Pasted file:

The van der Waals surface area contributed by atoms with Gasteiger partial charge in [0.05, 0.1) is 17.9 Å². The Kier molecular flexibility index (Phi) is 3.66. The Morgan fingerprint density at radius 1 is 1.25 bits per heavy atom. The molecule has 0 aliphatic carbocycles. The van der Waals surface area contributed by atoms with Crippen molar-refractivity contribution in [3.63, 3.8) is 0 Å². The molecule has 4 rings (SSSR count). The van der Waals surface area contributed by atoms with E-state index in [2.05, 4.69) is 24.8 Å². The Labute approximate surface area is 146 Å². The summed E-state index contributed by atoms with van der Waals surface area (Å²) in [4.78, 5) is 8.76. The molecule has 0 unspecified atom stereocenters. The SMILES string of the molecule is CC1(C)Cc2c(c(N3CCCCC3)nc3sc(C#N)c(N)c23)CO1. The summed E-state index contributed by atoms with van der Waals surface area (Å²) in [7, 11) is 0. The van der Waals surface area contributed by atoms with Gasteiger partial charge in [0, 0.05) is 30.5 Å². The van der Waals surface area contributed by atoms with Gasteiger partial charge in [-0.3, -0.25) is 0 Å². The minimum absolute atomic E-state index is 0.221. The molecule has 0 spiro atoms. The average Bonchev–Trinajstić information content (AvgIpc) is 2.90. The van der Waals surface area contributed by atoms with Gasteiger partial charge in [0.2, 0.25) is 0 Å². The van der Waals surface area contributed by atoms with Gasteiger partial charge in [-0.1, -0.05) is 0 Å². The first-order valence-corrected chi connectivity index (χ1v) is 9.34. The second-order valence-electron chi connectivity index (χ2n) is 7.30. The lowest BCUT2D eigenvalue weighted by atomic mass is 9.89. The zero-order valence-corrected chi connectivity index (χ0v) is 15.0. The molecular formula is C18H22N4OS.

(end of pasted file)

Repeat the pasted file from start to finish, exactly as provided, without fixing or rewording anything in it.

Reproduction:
The van der Waals surface area contributed by atoms with Gasteiger partial charge in [0.05, 0.1) is 17.9 Å². The Kier molecular flexibility index (Phi) is 3.66. The Morgan fingerprint density at radius 1 is 1.25 bits per heavy atom. The molecule has 0 aliphatic carbocycles. The van der Waals surface area contributed by atoms with Crippen molar-refractivity contribution in [3.63, 3.8) is 0 Å². The molecule has 4 rings (SSSR count). The van der Waals surface area contributed by atoms with E-state index in [2.05, 4.69) is 24.8 Å². The Labute approximate surface area is 146 Å². The summed E-state index contributed by atoms with van der Waals surface area (Å²) in [4.78, 5) is 8.76. The molecule has 0 unspecified atom stereocenters. The SMILES string of the molecule is CC1(C)Cc2c(c(N3CCCCC3)nc3sc(C#N)c(N)c23)CO1. The summed E-state index contributed by atoms with van der Waals surface area (Å²) in [7, 11) is 0. The van der Waals surface area contributed by atoms with Gasteiger partial charge in [0, 0.05) is 30.5 Å². The van der Waals surface area contributed by atoms with Gasteiger partial charge in [-0.3, -0.25) is 0 Å². The minimum absolute atomic E-state index is 0.221. The molecule has 0 spiro atoms. The average Bonchev–Trinajstić information content (AvgIpc) is 2.90. The van der Waals surface area contributed by atoms with Gasteiger partial charge in [0.2, 0.25) is 0 Å². The van der Waals surface area contributed by atoms with Gasteiger partial charge in [-0.1, -0.05) is 0 Å². The first-order valence-corrected chi connectivity index (χ1v) is 9.34. The second-order valence-electron chi connectivity index (χ2n) is 7.30. The lowest BCUT2D eigenvalue weighted by atomic mass is 9.89. The zero-order valence-corrected chi connectivity index (χ0v) is 15.0. The molecular formula is C18H22N4OS.